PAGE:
It is more than just a blip. Last month, the United States added 236,000 jobs, and the nation’s unemployment rate dropped from 7.9 percent to 7.7 percent. The numbers are better than forecasters expected and heartening in a country that has suffered greatly since the Great Recession really hit in late 2008 and dragged on and on and on.
For those who remain without jobs, of course, it might as well still be the height of the recession.
Most of the economic news since 2008 has been grim, with job losses and high unemployment and a crushing mortgage crisis. President Barack Obama’s attempts to boost the economy, with stimulus packages and then with a special jobs bill (largely rejected by the Republicans in Congress) have met partisan resistance and skepticism, but it’s clear some things have worked.
The good thing, or one of the good things, about the February numbers is the confidence they will bring to investors and business owners, many of whom have been sitting on large sums of cash but hesitant to invest in new hiring. That hesitancy should ease, because this is a sign of robust life.
In North Carolina, where the unemployment rate is 9.2 percent, the need is for jobs in more rural areas. (Raleigh’s rate is 6.7 percent, and other urban areas have more job-development prospects with high-tech industry, for example.) That’s going to take aggressive pursuit of industry and imagination from the state’s leaders.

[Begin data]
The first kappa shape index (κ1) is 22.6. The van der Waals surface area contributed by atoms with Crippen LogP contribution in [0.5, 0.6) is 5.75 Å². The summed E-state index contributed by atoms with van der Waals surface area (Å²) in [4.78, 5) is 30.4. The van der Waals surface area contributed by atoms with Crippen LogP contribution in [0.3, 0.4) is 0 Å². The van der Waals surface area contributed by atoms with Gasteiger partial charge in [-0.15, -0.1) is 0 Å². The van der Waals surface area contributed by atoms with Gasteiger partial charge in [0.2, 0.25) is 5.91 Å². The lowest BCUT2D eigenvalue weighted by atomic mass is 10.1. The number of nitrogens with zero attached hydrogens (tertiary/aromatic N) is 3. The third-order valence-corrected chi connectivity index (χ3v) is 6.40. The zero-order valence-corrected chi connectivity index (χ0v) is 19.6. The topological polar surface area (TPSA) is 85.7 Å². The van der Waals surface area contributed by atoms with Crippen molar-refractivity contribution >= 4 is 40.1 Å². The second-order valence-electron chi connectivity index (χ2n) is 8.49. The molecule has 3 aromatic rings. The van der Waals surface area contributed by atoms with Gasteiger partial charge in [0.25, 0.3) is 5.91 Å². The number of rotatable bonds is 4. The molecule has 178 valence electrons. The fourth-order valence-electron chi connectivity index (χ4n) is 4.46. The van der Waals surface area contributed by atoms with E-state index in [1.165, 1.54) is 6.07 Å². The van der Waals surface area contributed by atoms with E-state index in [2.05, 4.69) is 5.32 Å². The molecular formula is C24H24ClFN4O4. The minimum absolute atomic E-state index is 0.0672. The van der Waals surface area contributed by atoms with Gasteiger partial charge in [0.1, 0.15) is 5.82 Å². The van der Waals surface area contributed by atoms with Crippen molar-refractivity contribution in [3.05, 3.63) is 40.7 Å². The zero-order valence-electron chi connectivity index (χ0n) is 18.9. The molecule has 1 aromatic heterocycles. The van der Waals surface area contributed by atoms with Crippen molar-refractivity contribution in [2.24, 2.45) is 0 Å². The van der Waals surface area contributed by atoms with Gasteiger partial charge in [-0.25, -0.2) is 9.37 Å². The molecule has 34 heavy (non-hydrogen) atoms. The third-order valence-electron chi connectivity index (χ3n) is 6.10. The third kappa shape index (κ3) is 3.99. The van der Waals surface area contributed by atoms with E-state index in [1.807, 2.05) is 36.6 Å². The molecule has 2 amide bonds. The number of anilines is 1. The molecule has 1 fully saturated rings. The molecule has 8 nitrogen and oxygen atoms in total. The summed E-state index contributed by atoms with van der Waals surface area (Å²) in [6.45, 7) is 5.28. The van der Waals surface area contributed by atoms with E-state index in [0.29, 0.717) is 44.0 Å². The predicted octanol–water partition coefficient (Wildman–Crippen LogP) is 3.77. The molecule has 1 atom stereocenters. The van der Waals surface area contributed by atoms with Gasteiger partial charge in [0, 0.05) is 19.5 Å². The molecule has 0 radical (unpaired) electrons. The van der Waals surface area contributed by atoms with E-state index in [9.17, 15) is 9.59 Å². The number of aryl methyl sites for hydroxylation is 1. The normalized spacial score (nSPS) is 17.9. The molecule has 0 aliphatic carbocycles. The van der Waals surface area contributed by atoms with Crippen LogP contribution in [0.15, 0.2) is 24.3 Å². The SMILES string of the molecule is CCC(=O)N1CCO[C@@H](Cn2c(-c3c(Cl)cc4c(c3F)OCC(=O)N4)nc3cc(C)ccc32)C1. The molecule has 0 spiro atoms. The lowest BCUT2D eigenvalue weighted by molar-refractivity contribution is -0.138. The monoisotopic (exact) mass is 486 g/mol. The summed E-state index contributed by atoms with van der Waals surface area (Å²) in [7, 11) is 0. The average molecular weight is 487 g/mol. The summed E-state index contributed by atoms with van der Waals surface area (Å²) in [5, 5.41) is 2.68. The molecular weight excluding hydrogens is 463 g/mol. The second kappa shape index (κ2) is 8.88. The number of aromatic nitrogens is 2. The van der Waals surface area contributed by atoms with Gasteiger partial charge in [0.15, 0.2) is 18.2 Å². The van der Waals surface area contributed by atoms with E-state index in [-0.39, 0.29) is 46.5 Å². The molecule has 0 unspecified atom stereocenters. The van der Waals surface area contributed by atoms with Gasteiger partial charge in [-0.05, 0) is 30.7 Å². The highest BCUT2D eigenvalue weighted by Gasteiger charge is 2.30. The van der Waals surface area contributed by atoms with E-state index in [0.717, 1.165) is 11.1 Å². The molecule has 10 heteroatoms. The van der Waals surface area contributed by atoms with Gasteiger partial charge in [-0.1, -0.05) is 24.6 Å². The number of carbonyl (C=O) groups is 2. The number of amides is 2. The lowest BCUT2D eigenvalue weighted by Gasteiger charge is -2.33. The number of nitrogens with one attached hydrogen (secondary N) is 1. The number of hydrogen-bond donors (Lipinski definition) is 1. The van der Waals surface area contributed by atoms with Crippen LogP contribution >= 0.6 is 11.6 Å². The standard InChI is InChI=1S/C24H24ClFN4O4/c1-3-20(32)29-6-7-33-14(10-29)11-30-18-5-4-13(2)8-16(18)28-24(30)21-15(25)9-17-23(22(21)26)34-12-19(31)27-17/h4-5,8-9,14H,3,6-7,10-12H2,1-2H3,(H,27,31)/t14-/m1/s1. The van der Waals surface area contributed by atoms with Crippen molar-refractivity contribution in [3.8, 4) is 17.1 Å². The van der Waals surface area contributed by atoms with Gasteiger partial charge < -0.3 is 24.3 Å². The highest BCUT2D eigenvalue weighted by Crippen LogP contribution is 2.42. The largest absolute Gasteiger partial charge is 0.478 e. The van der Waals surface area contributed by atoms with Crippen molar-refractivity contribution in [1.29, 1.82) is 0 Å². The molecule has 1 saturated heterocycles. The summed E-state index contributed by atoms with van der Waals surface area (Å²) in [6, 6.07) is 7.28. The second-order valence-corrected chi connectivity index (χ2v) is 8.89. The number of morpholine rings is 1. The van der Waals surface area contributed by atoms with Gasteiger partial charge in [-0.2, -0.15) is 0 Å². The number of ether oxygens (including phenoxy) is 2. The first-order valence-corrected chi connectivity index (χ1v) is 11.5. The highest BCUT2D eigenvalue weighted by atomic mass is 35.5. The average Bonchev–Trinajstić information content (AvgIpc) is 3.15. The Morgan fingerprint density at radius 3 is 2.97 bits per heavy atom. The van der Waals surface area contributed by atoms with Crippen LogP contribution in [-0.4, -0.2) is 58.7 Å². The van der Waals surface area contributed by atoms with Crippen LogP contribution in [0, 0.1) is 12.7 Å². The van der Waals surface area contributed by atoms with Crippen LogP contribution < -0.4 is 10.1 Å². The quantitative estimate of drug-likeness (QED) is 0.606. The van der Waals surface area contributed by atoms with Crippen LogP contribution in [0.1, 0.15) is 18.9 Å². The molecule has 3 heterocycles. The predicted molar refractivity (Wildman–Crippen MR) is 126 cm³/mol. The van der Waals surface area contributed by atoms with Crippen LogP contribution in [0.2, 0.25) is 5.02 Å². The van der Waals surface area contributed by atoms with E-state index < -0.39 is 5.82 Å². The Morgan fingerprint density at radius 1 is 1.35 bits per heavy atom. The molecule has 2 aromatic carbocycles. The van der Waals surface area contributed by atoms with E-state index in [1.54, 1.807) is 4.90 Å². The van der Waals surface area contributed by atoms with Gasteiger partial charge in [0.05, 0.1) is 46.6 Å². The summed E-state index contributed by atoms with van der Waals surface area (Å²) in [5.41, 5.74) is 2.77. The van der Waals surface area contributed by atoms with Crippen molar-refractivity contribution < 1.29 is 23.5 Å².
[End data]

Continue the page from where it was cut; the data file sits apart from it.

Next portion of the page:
And it will demand continued investment from the state in community colleges, which are accomplished at job training and able to gear up to help a particular industry get workers ready. Those schools have been life-savers for many displaced workers in a couple of ways, first in giving them hope that they can find other ways to make a living for their families, and satisfaction in learning new skills, thus building their confidence.
It’s likely it will take the state longer to recuperate fully from the recession, because its economy already was shaky even when the recession began. North Carolina had lost many thousands of manufacturing jobs, for example. Just look at the former textile communities in the western Piedmont and the foothills, where plants closed and workers who thought they were secure were left without work.
Some have sought retraining. That’s good. But the state has to do its part to help people, through encouragement and assistance to simply providing information, gain more skills and other lines of work. If the waves of recovery are forming, North Carolinians deserve a chance to ride them.